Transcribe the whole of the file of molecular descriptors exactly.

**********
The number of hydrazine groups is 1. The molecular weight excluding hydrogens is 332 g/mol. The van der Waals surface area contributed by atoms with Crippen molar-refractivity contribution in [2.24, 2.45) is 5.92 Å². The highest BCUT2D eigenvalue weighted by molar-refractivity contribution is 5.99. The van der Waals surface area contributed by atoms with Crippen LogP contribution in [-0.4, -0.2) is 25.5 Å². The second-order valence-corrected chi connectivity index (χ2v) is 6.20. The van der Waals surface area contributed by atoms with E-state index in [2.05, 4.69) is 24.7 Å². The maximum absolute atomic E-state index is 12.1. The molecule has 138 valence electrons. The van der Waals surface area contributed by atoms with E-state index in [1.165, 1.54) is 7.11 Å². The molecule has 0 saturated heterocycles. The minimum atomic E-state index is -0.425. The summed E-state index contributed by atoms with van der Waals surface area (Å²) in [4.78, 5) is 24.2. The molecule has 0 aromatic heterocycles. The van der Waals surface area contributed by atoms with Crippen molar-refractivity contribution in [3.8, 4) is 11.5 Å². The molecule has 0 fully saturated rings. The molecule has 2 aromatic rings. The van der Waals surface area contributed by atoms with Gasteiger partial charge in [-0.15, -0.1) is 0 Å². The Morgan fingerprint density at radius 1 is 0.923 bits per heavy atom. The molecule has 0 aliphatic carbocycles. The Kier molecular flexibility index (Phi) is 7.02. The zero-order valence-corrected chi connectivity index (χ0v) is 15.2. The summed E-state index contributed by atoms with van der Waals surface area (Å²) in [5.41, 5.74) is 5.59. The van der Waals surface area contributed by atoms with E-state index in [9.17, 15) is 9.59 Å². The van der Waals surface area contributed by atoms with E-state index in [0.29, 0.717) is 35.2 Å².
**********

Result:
The number of hydrazine groups is 1. The molecular weight excluding hydrogens is 332 g/mol. The van der Waals surface area contributed by atoms with Crippen molar-refractivity contribution in [2.24, 2.45) is 5.92 Å². The highest BCUT2D eigenvalue weighted by molar-refractivity contribution is 5.99. The van der Waals surface area contributed by atoms with Crippen LogP contribution in [-0.4, -0.2) is 25.5 Å². The second-order valence-corrected chi connectivity index (χ2v) is 6.20. The van der Waals surface area contributed by atoms with E-state index in [2.05, 4.69) is 24.7 Å². The maximum absolute atomic E-state index is 12.1. The molecule has 138 valence electrons. The van der Waals surface area contributed by atoms with E-state index in [1.165, 1.54) is 7.11 Å². The molecule has 0 saturated heterocycles. The minimum atomic E-state index is -0.425. The summed E-state index contributed by atoms with van der Waals surface area (Å²) in [4.78, 5) is 24.2. The molecule has 0 aromatic heterocycles. The van der Waals surface area contributed by atoms with Crippen molar-refractivity contribution in [3.8, 4) is 11.5 Å². The molecule has 0 fully saturated rings. The molecule has 2 aromatic rings. The van der Waals surface area contributed by atoms with Gasteiger partial charge in [-0.15, -0.1) is 0 Å². The Morgan fingerprint density at radius 1 is 0.923 bits per heavy atom. The molecule has 0 aliphatic carbocycles. The Kier molecular flexibility index (Phi) is 7.02. The zero-order valence-corrected chi connectivity index (χ0v) is 15.2. The summed E-state index contributed by atoms with van der Waals surface area (Å²) in [5.41, 5.74) is 5.59. The van der Waals surface area contributed by atoms with E-state index in [9.17, 15) is 9.59 Å². The van der Waals surface area contributed by atoms with E-state index in [0.29, 0.717) is 35.2 Å².